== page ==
The Funeral . . .

There are certain moments in life that we get "up" for. We put in a substantially different amount of time and energy in to what is otherwise a benign activity. I'd argue getting dressed before prom, or a wedding (the picture at the right is a family (mother centered) waiting for a Greek bride to appear, for the first time, in her gown and descend the stairs). We also do it for first dates, meetings with our probation officers, important holidays (we cook for six or seven HOURS for an average eating/meal time of 35 minutes on Thanksgiving, for instance).

It is a curious human trait. We like to get dressed up. We like to present ourselves. We like to be seen and to have an audience. Depending on your profession, you may find yourself presenting on a regular (if not nearly constant) basis. Models must look "just so" at all times. Bartenders and wait staff typically have to look clean and well kempt. Then you have communicators like me - sales people, marketers, advertisers, public relations folks, etc. We are, for better or for worse, an extension of ourselves, our businesses, our clients, our brands, etc.

I would be a liar if I pretended that I preen over my hair, skin, clothing, and physical self every single day because of what I do for a living but I'd also be a liar if I didn't admit that a) I do put some time and a wee pride in to it and b) I am very, very intent and focused on my words, thoughts, actions, and general interactions be "just right" at all times. After all, NO industry was impacted more by the economic downturn and slow recovery of the last six years than mine and no other craft has a shorter lifespan for professionals that don't constantly evolve, focus, develop, and bring "it" every day. There is no malpractice insurance for us, folks.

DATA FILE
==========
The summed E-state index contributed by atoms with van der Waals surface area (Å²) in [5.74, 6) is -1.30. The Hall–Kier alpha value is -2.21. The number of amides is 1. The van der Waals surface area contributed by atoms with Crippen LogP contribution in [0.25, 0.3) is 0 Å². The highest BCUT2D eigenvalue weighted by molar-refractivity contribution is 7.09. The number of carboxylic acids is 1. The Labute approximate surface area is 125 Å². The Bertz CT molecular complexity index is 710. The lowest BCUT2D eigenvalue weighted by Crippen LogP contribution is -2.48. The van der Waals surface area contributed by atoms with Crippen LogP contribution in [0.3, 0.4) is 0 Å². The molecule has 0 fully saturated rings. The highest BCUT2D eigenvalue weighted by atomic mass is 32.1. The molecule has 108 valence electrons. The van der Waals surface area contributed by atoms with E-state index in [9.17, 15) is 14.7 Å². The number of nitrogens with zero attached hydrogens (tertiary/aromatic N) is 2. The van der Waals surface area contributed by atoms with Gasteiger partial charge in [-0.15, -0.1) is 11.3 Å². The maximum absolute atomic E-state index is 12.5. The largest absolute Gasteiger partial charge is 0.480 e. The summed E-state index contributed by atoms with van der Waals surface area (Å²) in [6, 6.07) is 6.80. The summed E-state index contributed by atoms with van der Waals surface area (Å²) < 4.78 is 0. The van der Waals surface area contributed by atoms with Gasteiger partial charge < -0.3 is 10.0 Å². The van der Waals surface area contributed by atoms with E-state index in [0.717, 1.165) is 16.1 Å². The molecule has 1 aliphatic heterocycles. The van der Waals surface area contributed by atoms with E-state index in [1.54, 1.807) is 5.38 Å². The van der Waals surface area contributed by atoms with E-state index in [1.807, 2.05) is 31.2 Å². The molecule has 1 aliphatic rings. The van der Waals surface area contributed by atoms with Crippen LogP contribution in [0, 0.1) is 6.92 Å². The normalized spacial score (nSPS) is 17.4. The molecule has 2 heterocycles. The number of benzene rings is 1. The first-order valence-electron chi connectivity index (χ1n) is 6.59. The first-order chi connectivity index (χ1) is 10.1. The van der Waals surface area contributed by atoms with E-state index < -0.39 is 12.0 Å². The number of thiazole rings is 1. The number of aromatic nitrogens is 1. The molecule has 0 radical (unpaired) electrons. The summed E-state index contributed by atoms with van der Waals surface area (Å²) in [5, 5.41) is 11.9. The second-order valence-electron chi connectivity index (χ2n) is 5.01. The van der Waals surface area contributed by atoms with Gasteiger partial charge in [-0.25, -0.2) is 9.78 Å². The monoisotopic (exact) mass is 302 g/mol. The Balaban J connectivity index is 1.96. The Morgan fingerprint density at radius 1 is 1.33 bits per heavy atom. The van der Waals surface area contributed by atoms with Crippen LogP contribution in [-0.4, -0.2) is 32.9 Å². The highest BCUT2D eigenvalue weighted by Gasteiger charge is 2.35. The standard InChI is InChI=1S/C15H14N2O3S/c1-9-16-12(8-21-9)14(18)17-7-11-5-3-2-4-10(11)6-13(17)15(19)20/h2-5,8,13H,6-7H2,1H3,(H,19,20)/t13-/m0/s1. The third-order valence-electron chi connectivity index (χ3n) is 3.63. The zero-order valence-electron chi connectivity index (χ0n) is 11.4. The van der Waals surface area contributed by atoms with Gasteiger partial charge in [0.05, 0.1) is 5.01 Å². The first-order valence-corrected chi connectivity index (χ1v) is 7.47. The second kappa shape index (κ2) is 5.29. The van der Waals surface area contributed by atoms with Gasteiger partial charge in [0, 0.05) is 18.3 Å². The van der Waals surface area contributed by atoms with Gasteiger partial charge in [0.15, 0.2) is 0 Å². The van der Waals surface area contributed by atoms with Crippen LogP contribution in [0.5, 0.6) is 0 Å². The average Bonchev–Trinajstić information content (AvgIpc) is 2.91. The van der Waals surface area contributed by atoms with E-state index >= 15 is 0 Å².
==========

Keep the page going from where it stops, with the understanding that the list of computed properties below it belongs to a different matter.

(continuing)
So how do I handle this? How do I prep for my professional interactions where I'm truly selling myself and/or something bigger at every meeting and conversation? I remember (and listen to - frequently on repeat) the words and music of the great Band of Horses . . . "At every occasion, I'll be ready for the funeral."

Morbid? Yep. The rest of the lyrics in the song The Funeral (below) are even more morbid but there is a simple truth in the song that gets me fired up, focused, and ready for interviews, sales pitches, meetings with investors, etc. and I rely, heavily, on the song the way a bride does her Matron of Hour and "Bride"-on-the-ass bedazzled velour pants on her wedding day.

You see to be "ready" for the funeral implies that you have no regrets. You have no hesitations. You have nothing left to give or to have or to wish more time for. You're doing "it" to the best of your ability at all times and the only left if to realize you did NOT need to be ready for the funeral - not this time, at least.

Nope. You'll (99.999% of the time) live another day. Have another conversation. Get another chance. And be BETTER and MORE READY for the next day, the next opportunity the next . . . funeral.